Brazil: OECD-aligned transfer pricing rules passed by Senate

Brazilian Federal Senate unanimously passed legislation that would enact significant changes to the Brazilian transfer pricing system.

Brazilian Federal Senate unanimously passed legislation that would enact significant chang

The Brazilian Federal Senate yesterday unanimously passed Provisional Measure No. 1,152/Conversion of Bill No 8., which would enact significant changes to the Brazilian transfer pricing system—shifting from Brazil’s historical, formula-based transfer pricing rules to an arm’s length standard consistent with the OECD Guidelines.

The government of Brazil issued Provisional Measure No. 1,152 on 29 December 2022, and the Brazilian parliament (both the Chamber of Deputies and the Senate) then had 120 days to transpose the draft legislation into law. Read TaxNewsFlash

In addition to introducing the arm’s length principle to Brazil’s transfer pricing system, Provisional Measure No. 1,152 would establish new transfer pricing methods and documentation requirements, and considerable changes to the treatment of intangible assets, financial transactions and business restructuring. Read TaxNewsFlash

The Chamber of Deputies passed Provisional Measure No. 1,152, on March 30, 2023 (read TaxNewsFlash) by a vote of 369 - 10. The now Bill of Conversion No. 8/2023 (Projeto de Lei de Conversão n. 8/2023) underwent some changes with regard to royalties, the tax authority’s ability to conduct secondary transfer adjustments, and commodities.

The conversion process gained steam in the Brazilian Federal Senate with two proposals of change being seriously discussed:

  • Postponing mandatory adoption from 1 January 2024 to 1 January 2025.
  • Application of reference prices published by Brazil’s National Agency of Petroleum, Natural Gas and Biofuels (Agência Nacional de Petróleo, Gás e Biocombustíveis (ANP)) for oil exports.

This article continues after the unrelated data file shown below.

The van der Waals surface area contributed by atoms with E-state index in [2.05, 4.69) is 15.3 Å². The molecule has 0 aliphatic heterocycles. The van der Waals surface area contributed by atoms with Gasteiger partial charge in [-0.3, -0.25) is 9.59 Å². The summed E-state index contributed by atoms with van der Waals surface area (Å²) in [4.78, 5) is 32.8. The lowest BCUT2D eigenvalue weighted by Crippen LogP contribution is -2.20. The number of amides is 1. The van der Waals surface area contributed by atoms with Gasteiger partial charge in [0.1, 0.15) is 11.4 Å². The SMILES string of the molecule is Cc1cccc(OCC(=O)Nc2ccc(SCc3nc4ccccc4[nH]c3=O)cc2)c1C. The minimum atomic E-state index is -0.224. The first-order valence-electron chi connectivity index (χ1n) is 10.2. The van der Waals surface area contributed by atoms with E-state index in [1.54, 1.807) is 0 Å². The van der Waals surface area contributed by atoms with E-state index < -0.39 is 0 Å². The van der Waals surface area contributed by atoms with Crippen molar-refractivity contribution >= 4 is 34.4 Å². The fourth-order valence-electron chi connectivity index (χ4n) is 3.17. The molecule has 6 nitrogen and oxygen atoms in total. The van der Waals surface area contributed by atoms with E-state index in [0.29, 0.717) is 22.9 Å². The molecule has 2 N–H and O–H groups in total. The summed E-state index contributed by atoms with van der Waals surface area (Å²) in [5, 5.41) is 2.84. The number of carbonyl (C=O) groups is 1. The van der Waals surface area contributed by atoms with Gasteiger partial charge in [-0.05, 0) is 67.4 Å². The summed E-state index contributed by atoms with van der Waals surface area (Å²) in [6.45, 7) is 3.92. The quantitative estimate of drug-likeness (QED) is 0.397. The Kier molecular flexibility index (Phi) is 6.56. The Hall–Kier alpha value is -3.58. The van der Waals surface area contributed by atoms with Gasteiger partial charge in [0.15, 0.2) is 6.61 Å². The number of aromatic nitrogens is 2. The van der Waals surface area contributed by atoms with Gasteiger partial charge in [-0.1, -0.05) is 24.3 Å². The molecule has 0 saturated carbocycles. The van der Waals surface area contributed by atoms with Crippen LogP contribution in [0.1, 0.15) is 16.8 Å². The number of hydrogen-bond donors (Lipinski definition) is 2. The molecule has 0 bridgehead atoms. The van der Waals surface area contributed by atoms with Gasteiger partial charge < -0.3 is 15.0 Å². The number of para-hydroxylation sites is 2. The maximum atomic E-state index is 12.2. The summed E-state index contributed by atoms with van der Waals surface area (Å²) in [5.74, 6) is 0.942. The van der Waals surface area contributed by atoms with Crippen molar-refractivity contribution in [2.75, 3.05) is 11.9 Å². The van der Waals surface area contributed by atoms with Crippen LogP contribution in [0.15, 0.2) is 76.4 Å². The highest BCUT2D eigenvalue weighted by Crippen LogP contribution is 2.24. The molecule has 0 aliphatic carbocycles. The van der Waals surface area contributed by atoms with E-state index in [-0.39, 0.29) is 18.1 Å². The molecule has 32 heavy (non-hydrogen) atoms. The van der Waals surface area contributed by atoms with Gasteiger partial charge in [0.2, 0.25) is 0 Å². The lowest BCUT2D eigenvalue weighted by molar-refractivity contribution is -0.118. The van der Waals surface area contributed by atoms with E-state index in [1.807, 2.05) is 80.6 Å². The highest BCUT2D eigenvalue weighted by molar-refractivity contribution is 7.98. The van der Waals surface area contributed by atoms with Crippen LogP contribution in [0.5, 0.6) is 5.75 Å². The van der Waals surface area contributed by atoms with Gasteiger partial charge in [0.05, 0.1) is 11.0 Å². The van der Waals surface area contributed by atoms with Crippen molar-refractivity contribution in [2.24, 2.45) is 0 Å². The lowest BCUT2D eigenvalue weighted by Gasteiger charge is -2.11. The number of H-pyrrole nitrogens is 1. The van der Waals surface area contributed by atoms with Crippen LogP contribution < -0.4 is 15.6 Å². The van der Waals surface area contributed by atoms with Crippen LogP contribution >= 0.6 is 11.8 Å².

The bill unanimously adopted, however, included none of the changes discussed.

Next steps

The Brazilian president has to sign the legislation. KPMG tax professionals deem this as almost certain, since there are media reports that the government, in the form of Secretary of Finance Fernando Haddad, has intervened heavily to keep the text approved by the Chamber of Deputies.

In addition, KPMG tax professionals expect the Brazilian tax authorities (Receita Federal do Brasil or RFB) to publish comprehensive guidance on the application of the arm’s length principle, especially with regard to documentation requirements.

For more information, contact a KPMG tax professional in Brazil:

Ericson Amaral |

Edson Costa |

Henrique De Conti |

Sebastian Hoffmann |



The KPMG name and logo are trademarks used under license by the independent member firms of the KPMG global organization. KPMG International Limited is a private English company limited by guarantee and does not provide services to clients. No member firm has any authority to obligate or bind KPMG International or any other member firm vis-à-vis third parties, nor does KPMG International have any such authority to obligate or bind any member firm. The information contained herein is of a general nature and is not intended to address the circumstances of any particular individual or entity. Although we endeavor to provide accurate and timely information, there can be no guarantee that such information is accurate as of the date it is received or that it will continue to be accurate in the future. No one should act on such information without appropriate professional advice after a thorough examination of the particular situation. For more information, contact KPMG's Federal Tax Legislative and Regulatory Services Group at: + 1 202 533 3712, 1801 K Street NW, Washington, DC 20006.